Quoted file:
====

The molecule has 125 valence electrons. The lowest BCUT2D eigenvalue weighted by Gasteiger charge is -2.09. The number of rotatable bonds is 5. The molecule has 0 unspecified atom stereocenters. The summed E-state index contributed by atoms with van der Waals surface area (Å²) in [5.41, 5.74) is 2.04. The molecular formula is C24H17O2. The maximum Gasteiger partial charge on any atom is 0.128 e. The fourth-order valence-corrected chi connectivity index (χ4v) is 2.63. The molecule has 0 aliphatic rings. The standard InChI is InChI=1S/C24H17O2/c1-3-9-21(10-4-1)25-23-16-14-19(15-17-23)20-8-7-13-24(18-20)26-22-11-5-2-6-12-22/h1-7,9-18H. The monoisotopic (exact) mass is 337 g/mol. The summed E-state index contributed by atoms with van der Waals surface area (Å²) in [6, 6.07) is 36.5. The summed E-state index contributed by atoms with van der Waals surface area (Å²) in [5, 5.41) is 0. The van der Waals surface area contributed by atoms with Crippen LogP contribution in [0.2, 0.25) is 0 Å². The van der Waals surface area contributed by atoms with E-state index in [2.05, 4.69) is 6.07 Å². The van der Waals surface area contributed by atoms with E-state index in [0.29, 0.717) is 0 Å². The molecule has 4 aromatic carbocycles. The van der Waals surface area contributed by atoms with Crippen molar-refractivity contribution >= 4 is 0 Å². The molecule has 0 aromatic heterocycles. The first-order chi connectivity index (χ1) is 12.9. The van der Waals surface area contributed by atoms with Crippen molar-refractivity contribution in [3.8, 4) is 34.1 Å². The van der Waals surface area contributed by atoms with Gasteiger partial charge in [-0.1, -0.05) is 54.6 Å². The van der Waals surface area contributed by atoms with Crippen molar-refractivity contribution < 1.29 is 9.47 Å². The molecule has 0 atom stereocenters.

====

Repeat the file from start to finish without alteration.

The molecule has 125 valence electrons. The lowest BCUT2D eigenvalue weighted by Gasteiger charge is -2.09. The number of rotatable bonds is 5. The molecule has 0 unspecified atom stereocenters. The summed E-state index contributed by atoms with van der Waals surface area (Å²) in [5.41, 5.74) is 2.04. The molecular formula is C24H17O2. The maximum Gasteiger partial charge on any atom is 0.128 e. The fourth-order valence-corrected chi connectivity index (χ4v) is 2.63. The molecule has 0 aliphatic rings. The standard InChI is InChI=1S/C24H17O2/c1-3-9-21(10-4-1)25-23-16-14-19(15-17-23)20-8-7-13-24(18-20)26-22-11-5-2-6-12-22/h1-7,9-18H. The monoisotopic (exact) mass is 337 g/mol. The summed E-state index contributed by atoms with van der Waals surface area (Å²) in [6, 6.07) is 36.5. The summed E-state index contributed by atoms with van der Waals surface area (Å²) in [5, 5.41) is 0. The van der Waals surface area contributed by atoms with Crippen LogP contribution in [0.2, 0.25) is 0 Å². The van der Waals surface area contributed by atoms with E-state index in [2.05, 4.69) is 6.07 Å². The van der Waals surface area contributed by atoms with E-state index in [0.29, 0.717) is 0 Å². The molecule has 4 aromatic carbocycles. The van der Waals surface area contributed by atoms with Crippen molar-refractivity contribution >= 4 is 0 Å². The molecule has 0 aromatic heterocycles. The first-order chi connectivity index (χ1) is 12.9. The van der Waals surface area contributed by atoms with Crippen molar-refractivity contribution in [3.8, 4) is 34.1 Å². The van der Waals surface area contributed by atoms with Gasteiger partial charge in [-0.1, -0.05) is 54.6 Å². The van der Waals surface area contributed by atoms with Crippen molar-refractivity contribution < 1.29 is 9.47 Å². The molecule has 0 atom stereocenters.